Several former workers at Beverage Plus and their supporters visited the company in Maspeth Queens this week to demand that the owner Yun Cho pay the more than $1.2 million owed to the workers from a wage theft lawsuit. Cho was present but did not come out to talk to the workers who then left a letter demanding payment. The company, which has also operated under the names YS Beverage and Grand Beverage, is a distributor in New York City, handling products such as Coca Cola and Poland Spring beverages. It was found liable in 2012 for multiple violations of the Fair Labor Standards Act for unpaid minimum wage and overtime for dozens of workers. The workers are still seeking the payments in court but have also called upon supporters to join their campaign to get the money owed to them. The workers have been long time members of the Brandworkers and NYC Industrial Workers of the World (IWW) campaign to organize and improve conditions in New York City’s food production and distribution sector.
Behind the Line
The day after Starbucks workers met at the Bat Cave we found ourselves working an understaffed morning shift but this time it was different. Instead of feeling the normal frustration, those of us who were at the meeting exchanged knowing glances and began implementing our plan of following every rule, thereby slowing down service. We also whispered to partners who were not in the know to slow down, don’t kill yourself. It was as if everyone took a deep breath and began working at a safe and thorough pace. The effects were instant. The speed of service dropped immediately. We ran out of brewed coffee because we were only brewing when the beeper signaled it was time. Everyone stayed in the positions they were assigned and acted only at the directions of the Store Manager. Every 10 minutes when someone was assigned to clean the lobby, we did a thorough job, ensuring everything was clean and properly stocked. Every drink and food order was perfect.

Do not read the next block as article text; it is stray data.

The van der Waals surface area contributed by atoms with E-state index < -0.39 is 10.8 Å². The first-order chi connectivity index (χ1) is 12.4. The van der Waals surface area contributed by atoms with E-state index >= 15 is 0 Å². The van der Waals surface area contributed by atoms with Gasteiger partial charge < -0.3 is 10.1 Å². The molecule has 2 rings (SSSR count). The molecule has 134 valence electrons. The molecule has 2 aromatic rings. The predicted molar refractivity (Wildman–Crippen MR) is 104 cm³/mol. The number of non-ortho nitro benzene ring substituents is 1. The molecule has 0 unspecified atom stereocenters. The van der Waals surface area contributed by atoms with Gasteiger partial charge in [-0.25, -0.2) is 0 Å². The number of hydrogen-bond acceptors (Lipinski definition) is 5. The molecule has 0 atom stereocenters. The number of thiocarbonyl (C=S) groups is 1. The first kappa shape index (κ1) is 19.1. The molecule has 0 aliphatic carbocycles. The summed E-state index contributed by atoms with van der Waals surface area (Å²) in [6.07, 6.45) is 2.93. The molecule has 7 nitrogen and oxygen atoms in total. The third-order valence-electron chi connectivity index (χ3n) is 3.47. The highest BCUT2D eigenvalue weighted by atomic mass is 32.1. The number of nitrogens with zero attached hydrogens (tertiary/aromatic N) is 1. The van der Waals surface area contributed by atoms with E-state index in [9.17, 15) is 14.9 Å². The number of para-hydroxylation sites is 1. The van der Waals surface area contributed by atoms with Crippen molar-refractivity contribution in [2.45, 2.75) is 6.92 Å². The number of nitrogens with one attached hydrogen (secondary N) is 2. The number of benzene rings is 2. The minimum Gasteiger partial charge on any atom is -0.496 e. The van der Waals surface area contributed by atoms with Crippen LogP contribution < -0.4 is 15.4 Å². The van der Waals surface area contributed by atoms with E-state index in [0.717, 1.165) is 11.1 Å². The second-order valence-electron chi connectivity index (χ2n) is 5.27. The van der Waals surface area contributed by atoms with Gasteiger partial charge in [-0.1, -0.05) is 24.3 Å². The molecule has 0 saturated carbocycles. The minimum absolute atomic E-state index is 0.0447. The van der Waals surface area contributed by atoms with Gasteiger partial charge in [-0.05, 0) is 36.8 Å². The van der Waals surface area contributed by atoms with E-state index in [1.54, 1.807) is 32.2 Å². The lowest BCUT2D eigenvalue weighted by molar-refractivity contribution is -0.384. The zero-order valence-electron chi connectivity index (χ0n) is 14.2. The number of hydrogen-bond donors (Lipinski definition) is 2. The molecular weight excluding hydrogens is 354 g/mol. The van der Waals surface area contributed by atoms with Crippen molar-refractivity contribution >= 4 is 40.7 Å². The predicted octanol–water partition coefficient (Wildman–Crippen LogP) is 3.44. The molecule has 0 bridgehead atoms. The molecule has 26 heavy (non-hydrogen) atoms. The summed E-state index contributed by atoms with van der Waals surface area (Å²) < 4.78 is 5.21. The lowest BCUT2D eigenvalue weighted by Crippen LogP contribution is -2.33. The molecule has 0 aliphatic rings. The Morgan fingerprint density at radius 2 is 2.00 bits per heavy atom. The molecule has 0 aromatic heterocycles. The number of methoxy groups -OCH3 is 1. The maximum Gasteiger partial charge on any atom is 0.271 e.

The Bat Cave
Word of our Starbucks Store Manager, Dan, throwing a binder at an employee spread through the store like wild fire. Everyone was furious. We have tolerated inconsistent scheduling, low wages, on going verbal abuse and much more, this, however, was the last straw. We decided it was time to meet up. Enrico- a 61 year old Puerto Rican busser, Anna-a 25 year old Puerto Rican woman, Gabrielle-a 19 year old Jamaican nursing student, Alejandro- a 22 year old Dominican, Sam-a 23 year old Columbian, Thomas-a 27 year old Texan and I, a 28 year old woman from Kansas decided to meet up Tuesday after our morning shift and figure out a way to fix the problems in the store. We met at a bar down the street from work. The spot has dozens of empty pool tables and cheap drinks before 7pm, which is perfect for a group of people who are all up at 3 or 4am for work. We started frequenting this spot as a place to go and vent about work. The bartenders are all very nice and often look the other way if we don’t order any drinks and just hang out on the overstuffed couch for an hour or two after a rough shift. We started calling our spot
“the Bat Cave” as we secretly spoke about ways we could take back power at work and make our jobs better. Today at the Bat Cave we pulled two tables together and Gabrielle took notes. We all decided we had had enough and it was time to take action. The group came to the conclusion to use two tactics at the same time to pressure Starbucks to fire or transfer Dan but also to immediately resolve the issue of being understaffed.
The Match That Started the Fire
Weekends are notoriously crazy for a Starbucks barista. These are the days when people have time to vent their frustrations from the previous workweek on some unsuspecting worker. Customers come in with their screaming children, busloads of tourists struggle to understand why a small drink would be called “tall”, and the stores themselves are almost always understaffed to handle the demand. It is therefore fitting that it was Sunday when an event triggered Starbucks baristas to engage in a clever power play to make work conditions better.